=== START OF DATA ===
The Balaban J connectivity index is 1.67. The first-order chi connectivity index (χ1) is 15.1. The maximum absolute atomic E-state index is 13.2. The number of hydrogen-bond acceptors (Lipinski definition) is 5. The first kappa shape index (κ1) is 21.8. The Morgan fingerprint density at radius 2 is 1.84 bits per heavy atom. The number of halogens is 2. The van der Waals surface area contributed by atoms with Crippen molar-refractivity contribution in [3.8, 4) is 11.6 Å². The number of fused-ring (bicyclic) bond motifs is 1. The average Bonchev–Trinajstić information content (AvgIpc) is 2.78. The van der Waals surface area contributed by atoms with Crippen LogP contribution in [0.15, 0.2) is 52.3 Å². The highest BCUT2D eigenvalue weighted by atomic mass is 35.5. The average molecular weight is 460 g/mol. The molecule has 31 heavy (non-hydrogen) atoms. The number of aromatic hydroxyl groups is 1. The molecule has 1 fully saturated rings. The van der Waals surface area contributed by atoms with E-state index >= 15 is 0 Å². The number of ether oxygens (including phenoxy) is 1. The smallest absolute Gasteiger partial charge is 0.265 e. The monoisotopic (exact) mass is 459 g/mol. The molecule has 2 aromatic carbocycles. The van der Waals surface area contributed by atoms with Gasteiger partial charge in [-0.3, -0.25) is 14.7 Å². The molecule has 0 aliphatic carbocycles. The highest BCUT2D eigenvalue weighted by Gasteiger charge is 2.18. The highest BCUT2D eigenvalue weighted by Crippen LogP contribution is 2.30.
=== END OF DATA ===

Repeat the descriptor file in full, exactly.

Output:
The Balaban J connectivity index is 1.67. The first-order chi connectivity index (χ1) is 15.1. The maximum absolute atomic E-state index is 13.2. The number of hydrogen-bond acceptors (Lipinski definition) is 5. The first kappa shape index (κ1) is 21.8. The Morgan fingerprint density at radius 2 is 1.84 bits per heavy atom. The number of halogens is 2. The van der Waals surface area contributed by atoms with Crippen molar-refractivity contribution in [3.8, 4) is 11.6 Å². The number of fused-ring (bicyclic) bond motifs is 1. The average Bonchev–Trinajstić information content (AvgIpc) is 2.78. The van der Waals surface area contributed by atoms with Crippen LogP contribution in [0.15, 0.2) is 52.3 Å². The highest BCUT2D eigenvalue weighted by atomic mass is 35.5. The average molecular weight is 460 g/mol. The molecule has 31 heavy (non-hydrogen) atoms. The number of aromatic hydroxyl groups is 1. The molecule has 1 fully saturated rings. The van der Waals surface area contributed by atoms with E-state index >= 15 is 0 Å². The number of ether oxygens (including phenoxy) is 1. The smallest absolute Gasteiger partial charge is 0.265 e. The monoisotopic (exact) mass is 459 g/mol. The molecule has 2 aromatic carbocycles. The van der Waals surface area contributed by atoms with Gasteiger partial charge in [-0.3, -0.25) is 14.7 Å². The molecule has 0 aliphatic carbocycles. The highest BCUT2D eigenvalue weighted by Gasteiger charge is 2.18. The highest BCUT2D eigenvalue weighted by Crippen LogP contribution is 2.30.